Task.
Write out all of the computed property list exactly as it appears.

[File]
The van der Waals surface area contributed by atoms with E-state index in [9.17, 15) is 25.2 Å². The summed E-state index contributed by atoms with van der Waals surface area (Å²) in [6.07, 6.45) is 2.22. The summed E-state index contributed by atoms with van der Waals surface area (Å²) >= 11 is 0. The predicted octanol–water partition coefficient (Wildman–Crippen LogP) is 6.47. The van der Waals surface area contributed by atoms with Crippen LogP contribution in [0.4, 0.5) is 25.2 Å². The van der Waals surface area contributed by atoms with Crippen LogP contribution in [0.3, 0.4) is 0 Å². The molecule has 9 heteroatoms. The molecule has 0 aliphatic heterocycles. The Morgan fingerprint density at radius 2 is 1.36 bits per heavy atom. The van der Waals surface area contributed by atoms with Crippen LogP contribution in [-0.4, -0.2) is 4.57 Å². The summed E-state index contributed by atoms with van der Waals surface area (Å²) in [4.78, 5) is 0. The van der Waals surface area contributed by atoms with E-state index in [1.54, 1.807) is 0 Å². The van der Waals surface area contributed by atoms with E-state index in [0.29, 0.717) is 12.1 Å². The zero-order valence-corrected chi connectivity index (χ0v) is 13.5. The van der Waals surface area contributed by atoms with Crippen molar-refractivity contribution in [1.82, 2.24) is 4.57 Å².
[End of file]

The van der Waals surface area contributed by atoms with E-state index in [9.17, 15) is 25.2 Å². The summed E-state index contributed by atoms with van der Waals surface area (Å²) in [6.07, 6.45) is 2.22. The summed E-state index contributed by atoms with van der Waals surface area (Å²) >= 11 is 0. The predicted octanol–water partition coefficient (Wildman–Crippen LogP) is 6.47. The van der Waals surface area contributed by atoms with Crippen LogP contribution in [0.4, 0.5) is 25.2 Å². The van der Waals surface area contributed by atoms with Crippen LogP contribution in [0.3, 0.4) is 0 Å². The molecule has 9 heteroatoms. The molecule has 0 aliphatic heterocycles. The Morgan fingerprint density at radius 2 is 1.36 bits per heavy atom. The van der Waals surface area contributed by atoms with Crippen LogP contribution in [-0.4, -0.2) is 4.57 Å². The summed E-state index contributed by atoms with van der Waals surface area (Å²) in [4.78, 5) is 0. The van der Waals surface area contributed by atoms with E-state index in [1.54, 1.807) is 0 Å². The van der Waals surface area contributed by atoms with E-state index in [0.29, 0.717) is 12.1 Å². The zero-order valence-corrected chi connectivity index (χ0v) is 13.5. The van der Waals surface area contributed by atoms with Crippen molar-refractivity contribution in [1.82, 2.24) is 4.57 Å².